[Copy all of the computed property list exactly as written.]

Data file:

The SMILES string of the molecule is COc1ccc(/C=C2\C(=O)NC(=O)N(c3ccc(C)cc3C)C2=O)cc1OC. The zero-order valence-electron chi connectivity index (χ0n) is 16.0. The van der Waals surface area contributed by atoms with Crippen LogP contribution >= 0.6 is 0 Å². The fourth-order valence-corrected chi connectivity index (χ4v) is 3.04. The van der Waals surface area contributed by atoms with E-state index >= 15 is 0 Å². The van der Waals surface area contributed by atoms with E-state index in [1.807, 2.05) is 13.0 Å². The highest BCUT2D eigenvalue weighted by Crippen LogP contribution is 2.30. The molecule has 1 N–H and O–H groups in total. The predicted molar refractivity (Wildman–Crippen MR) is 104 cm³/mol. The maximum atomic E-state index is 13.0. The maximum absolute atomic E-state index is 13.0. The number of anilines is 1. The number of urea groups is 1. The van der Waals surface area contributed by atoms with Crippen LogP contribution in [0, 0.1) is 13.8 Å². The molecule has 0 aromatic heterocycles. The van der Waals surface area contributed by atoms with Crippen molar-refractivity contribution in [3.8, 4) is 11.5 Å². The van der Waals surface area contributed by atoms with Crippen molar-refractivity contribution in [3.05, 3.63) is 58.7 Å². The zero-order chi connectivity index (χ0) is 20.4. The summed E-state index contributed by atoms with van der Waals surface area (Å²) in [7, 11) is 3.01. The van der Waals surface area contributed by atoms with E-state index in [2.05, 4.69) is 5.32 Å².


The SMILES string of the molecule is COc1ccc(/C=C2\C(=O)NC(=O)N(c3ccc(C)cc3C)C2=O)cc1OC. The zero-order valence-electron chi connectivity index (χ0n) is 16.0. The van der Waals surface area contributed by atoms with Crippen LogP contribution >= 0.6 is 0 Å². The fourth-order valence-corrected chi connectivity index (χ4v) is 3.04. The van der Waals surface area contributed by atoms with E-state index >= 15 is 0 Å². The van der Waals surface area contributed by atoms with E-state index in [1.807, 2.05) is 13.0 Å². The highest BCUT2D eigenvalue weighted by Crippen LogP contribution is 2.30. The molecule has 1 N–H and O–H groups in total. The predicted molar refractivity (Wildman–Crippen MR) is 104 cm³/mol. The maximum atomic E-state index is 13.0. The maximum absolute atomic E-state index is 13.0. The number of anilines is 1. The number of urea groups is 1. The van der Waals surface area contributed by atoms with Crippen LogP contribution in [0, 0.1) is 13.8 Å². The molecule has 0 aromatic heterocycles. The van der Waals surface area contributed by atoms with Crippen molar-refractivity contribution in [3.8, 4) is 11.5 Å². The van der Waals surface area contributed by atoms with Crippen molar-refractivity contribution in [3.05, 3.63) is 58.7 Å². The zero-order chi connectivity index (χ0) is 20.4. The summed E-state index contributed by atoms with van der Waals surface area (Å²) in [7, 11) is 3.01. The van der Waals surface area contributed by atoms with E-state index in [2.05, 4.69) is 5.32 Å².